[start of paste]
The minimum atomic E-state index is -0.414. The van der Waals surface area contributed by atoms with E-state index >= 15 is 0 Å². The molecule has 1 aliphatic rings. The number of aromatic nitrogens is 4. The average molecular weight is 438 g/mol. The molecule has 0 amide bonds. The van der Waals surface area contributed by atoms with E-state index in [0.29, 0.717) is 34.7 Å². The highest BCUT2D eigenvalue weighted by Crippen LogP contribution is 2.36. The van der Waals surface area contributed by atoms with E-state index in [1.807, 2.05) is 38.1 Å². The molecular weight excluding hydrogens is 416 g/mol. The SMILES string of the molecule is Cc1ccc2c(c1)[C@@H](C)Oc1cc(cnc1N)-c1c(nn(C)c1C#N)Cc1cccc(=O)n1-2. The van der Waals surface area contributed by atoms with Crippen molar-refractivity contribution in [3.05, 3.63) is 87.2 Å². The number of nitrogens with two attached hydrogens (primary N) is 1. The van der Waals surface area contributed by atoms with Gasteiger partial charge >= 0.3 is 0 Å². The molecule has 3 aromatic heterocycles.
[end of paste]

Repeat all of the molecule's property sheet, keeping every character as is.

The minimum atomic E-state index is -0.414. The van der Waals surface area contributed by atoms with E-state index >= 15 is 0 Å². The molecule has 1 aliphatic rings. The number of aromatic nitrogens is 4. The average molecular weight is 438 g/mol. The molecule has 0 amide bonds. The van der Waals surface area contributed by atoms with E-state index in [0.29, 0.717) is 34.7 Å². The highest BCUT2D eigenvalue weighted by Crippen LogP contribution is 2.36. The van der Waals surface area contributed by atoms with E-state index in [1.807, 2.05) is 38.1 Å². The molecular weight excluding hydrogens is 416 g/mol. The SMILES string of the molecule is Cc1ccc2c(c1)[C@@H](C)Oc1cc(cnc1N)-c1c(nn(C)c1C#N)Cc1cccc(=O)n1-2. The van der Waals surface area contributed by atoms with Crippen molar-refractivity contribution in [3.05, 3.63) is 87.2 Å². The number of nitrogens with two attached hydrogens (primary N) is 1. The van der Waals surface area contributed by atoms with Gasteiger partial charge >= 0.3 is 0 Å². The molecule has 3 aromatic heterocycles.